Considering myself a fairly seasoned member of the horror film loving public, I’ve been surprised by the endings of two or three films in my lifetime, I have to admit. Yet never have I been shocked by the beginning of one.
If you have any interest in Hong Kong’s Pang brothers, the pair behind the original (pre-Jessica Alba) film The Eye, then you’ve probably already made the same mistake I did renting The Eye 3.
Yes, damn it, The Eye 3 is The Eye 10 with a new DVD box cover. As irked as I was to get this through Netflix, I’m sure there are plenty of people out there who actually plunked down several dollars for this movie only to see the exact beginning they sat through a few years ago.
To be honest, I wasn’t completely unprepared for this, having read a review of Eye 3 in the last Rue Morgue that sounded all too familiar. No, it was the story description on the Netflix sleeve that gave me that last sense of false hope:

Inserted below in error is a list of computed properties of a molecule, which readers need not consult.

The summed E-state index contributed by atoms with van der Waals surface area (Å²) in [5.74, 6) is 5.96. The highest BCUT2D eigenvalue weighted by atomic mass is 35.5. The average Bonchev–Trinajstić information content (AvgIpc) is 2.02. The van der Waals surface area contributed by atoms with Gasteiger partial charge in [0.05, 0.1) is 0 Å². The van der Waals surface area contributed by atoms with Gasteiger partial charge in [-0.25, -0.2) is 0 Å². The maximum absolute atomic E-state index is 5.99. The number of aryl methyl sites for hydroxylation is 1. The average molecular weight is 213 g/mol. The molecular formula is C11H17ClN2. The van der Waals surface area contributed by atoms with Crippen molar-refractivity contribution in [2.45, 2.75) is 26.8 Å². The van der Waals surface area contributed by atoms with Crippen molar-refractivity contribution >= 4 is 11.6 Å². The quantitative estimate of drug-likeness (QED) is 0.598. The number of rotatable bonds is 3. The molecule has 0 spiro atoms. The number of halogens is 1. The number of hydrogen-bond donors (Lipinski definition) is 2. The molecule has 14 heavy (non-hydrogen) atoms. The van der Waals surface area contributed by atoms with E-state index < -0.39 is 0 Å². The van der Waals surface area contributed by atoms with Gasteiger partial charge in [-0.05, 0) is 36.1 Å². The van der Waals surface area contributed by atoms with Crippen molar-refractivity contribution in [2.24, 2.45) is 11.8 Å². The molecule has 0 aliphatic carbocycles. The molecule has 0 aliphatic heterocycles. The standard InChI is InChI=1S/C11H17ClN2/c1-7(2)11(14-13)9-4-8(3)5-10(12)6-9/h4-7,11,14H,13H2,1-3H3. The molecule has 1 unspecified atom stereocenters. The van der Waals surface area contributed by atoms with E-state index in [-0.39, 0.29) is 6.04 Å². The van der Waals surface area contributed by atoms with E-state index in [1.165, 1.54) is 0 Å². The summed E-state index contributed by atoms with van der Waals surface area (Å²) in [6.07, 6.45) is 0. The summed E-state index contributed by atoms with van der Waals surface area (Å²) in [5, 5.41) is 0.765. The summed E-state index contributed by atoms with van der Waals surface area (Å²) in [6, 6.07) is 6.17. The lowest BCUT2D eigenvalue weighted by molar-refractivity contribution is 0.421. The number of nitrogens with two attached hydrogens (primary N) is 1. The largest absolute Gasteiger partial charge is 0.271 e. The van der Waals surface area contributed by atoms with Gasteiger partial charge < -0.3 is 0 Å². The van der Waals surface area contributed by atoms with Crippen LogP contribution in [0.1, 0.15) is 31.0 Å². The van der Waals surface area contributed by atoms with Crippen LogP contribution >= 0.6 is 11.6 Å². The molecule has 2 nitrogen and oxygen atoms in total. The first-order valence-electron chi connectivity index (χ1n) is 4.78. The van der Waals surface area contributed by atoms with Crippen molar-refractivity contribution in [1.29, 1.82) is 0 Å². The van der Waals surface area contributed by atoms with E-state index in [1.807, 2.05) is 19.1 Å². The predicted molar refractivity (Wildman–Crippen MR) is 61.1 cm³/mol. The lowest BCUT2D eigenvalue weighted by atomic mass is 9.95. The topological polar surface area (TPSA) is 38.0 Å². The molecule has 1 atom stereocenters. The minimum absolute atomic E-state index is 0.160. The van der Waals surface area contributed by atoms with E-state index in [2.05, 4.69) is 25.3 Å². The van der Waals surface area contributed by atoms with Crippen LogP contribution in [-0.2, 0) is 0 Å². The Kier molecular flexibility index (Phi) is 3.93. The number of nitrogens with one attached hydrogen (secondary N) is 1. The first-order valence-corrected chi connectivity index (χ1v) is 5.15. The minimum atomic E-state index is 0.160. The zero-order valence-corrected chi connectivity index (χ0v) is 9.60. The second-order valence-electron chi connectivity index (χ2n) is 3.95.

“After the tragic death of her husband who died mysteriously while photographing ancient ruins submerged deep in the ocean, Ching, a psychiatrist, starts to experience detailed recurring images of her husband’s underwater disappearance. And when one of her mystically attuned patients shares his belief that she will be reunited with her husband only on the brink of her own death, Ching resolves to take fate into her own hands.”
So if this isn’t describing Eye 3 (and believe me, it isn’t), what film is this?
Note: This is no slam agains The Eye 10, which is a deliciously tongue-in-cheek riff on the whole “I see dead people” subgenre. It’s definitely worth a rental, if for no other reason than a wonderfully off-the-wall encounter between a pair of street dancers and a possesed fellow in an apartment building.